all the time.

They seemed to naturally gravitate to my Dad even before he began bringing them candy from time to time.  He became very fond of those kids, especially Bill, the youngest and probably the smartest of all of them.

My Dad called him “Little Bill.”

Even after I began driving myself to work, my Dad continued to drop by the station on a pretty regular basis. He enjoyed watching the inside operations of the station as well as watching all his little friends playing outside in the big yard next to the tower.

Typical Newsboy circa 1900
Christmas was always a special day for my Dad…but I’m not sure why. I never heard him say a word about what his boyhood Christmases were like, but knowing how much his earnings as a  young newspaper boy meant to the very existence of his family, my guess is that they were pretty bleak.

Anyway, every Christmas eve, beginning in 1951, he would go to Stanley’s Drugstore and buy up most of the toys that had not been sold, and old Doc Stanley would usually throw in an equal number for free. And on Christmas morning, he would bring those toys to the WGIV parking lot and give them to the kids.

He continued doing this even after I had left WGIV and gone on to college.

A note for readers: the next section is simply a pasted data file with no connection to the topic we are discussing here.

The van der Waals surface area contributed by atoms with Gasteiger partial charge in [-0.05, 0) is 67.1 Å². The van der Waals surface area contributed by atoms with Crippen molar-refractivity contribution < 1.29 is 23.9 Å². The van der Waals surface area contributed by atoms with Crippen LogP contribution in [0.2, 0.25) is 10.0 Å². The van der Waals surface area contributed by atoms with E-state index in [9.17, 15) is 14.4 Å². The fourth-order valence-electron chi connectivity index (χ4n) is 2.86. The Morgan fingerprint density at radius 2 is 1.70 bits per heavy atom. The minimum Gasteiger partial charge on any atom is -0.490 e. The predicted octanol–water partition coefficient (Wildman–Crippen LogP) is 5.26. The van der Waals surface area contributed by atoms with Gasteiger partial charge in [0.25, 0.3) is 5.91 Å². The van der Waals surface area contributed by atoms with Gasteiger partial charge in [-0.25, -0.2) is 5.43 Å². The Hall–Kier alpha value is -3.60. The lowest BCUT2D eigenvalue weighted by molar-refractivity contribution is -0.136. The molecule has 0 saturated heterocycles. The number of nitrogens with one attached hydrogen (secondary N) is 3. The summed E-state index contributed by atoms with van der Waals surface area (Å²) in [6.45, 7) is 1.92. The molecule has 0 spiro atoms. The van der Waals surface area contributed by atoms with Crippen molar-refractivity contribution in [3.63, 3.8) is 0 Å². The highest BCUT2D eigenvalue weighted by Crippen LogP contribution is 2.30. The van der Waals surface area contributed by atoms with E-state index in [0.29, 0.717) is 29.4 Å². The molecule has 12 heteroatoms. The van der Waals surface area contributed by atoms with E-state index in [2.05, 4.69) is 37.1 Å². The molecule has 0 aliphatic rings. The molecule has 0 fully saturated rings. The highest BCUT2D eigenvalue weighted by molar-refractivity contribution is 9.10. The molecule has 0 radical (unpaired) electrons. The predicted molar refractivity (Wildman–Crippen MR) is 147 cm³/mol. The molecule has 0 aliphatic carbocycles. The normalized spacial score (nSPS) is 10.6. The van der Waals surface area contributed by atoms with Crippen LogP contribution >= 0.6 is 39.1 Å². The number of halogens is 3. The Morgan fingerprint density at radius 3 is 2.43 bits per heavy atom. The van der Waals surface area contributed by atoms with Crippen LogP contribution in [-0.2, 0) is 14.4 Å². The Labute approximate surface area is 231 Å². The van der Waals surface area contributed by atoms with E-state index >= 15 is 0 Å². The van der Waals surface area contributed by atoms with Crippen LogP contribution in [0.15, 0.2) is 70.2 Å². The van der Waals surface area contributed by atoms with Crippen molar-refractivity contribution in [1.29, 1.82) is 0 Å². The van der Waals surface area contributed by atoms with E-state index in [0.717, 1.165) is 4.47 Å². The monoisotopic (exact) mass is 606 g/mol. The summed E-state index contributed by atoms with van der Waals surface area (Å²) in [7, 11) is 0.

In fact, It was at UNC when I was called out of class one day in the late fall of 1957 and informed that my father was very ill and the family had requested that I return to Charlotte immediately. He was alive, when I got there, but in a coma, and the doctor had no idea if he would ever come out of it or not.

In the weeks that followed we tried hard to find little signs that perhaps meant that he was improving, but to no avail.

We were having our Christmas Eve dinner when the hospital called with the urgent request that we come over as soon as possible….because my father was dying.

It was too late. By the time we got there, he had passed away.

If any day is worse than any other to deal with grief AND trying to take care of the many details
associated with the death of a loved one…it is Christmas.

I was on the phone almost constantly that morning.

Just before noon it rang again…….and a very small voice at the other end of the line

wanted to know ”…..why Mr. Myers hadn’t come over.”

It was Little Bill.

My heart was broken for the second time in just under 12 hours.

I regret to this day that I didn’t have the foresight and presence of mind to think of those kids and
substitute for my Dad that day.